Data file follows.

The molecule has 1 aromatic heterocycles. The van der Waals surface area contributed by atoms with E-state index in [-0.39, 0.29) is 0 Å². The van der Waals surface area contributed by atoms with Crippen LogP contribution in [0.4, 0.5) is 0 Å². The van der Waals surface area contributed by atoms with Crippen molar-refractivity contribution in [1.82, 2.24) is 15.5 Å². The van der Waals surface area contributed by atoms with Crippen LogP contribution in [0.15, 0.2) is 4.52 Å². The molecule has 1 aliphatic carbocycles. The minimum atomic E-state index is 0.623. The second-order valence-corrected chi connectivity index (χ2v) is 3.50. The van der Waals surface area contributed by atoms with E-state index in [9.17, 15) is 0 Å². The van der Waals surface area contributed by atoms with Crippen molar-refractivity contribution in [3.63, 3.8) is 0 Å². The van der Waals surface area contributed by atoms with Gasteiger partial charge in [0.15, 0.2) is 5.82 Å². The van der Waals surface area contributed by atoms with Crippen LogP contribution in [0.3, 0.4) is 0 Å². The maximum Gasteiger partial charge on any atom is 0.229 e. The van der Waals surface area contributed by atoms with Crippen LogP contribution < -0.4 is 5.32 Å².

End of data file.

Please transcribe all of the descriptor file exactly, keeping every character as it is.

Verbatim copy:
The molecule has 1 aromatic heterocycles. The van der Waals surface area contributed by atoms with E-state index in [-0.39, 0.29) is 0 Å². The van der Waals surface area contributed by atoms with Crippen LogP contribution in [0.4, 0.5) is 0 Å². The van der Waals surface area contributed by atoms with Crippen molar-refractivity contribution in [1.82, 2.24) is 15.5 Å². The van der Waals surface area contributed by atoms with Crippen LogP contribution in [0.15, 0.2) is 4.52 Å². The molecule has 1 aliphatic carbocycles. The minimum atomic E-state index is 0.623. The second-order valence-corrected chi connectivity index (χ2v) is 3.50. The van der Waals surface area contributed by atoms with E-state index in [9.17, 15) is 0 Å². The van der Waals surface area contributed by atoms with Crippen molar-refractivity contribution in [3.63, 3.8) is 0 Å². The van der Waals surface area contributed by atoms with Gasteiger partial charge in [0.15, 0.2) is 5.82 Å². The van der Waals surface area contributed by atoms with Crippen LogP contribution in [0.3, 0.4) is 0 Å². The maximum Gasteiger partial charge on any atom is 0.229 e. The van der Waals surface area contributed by atoms with Crippen LogP contribution < -0.4 is 5.32 Å².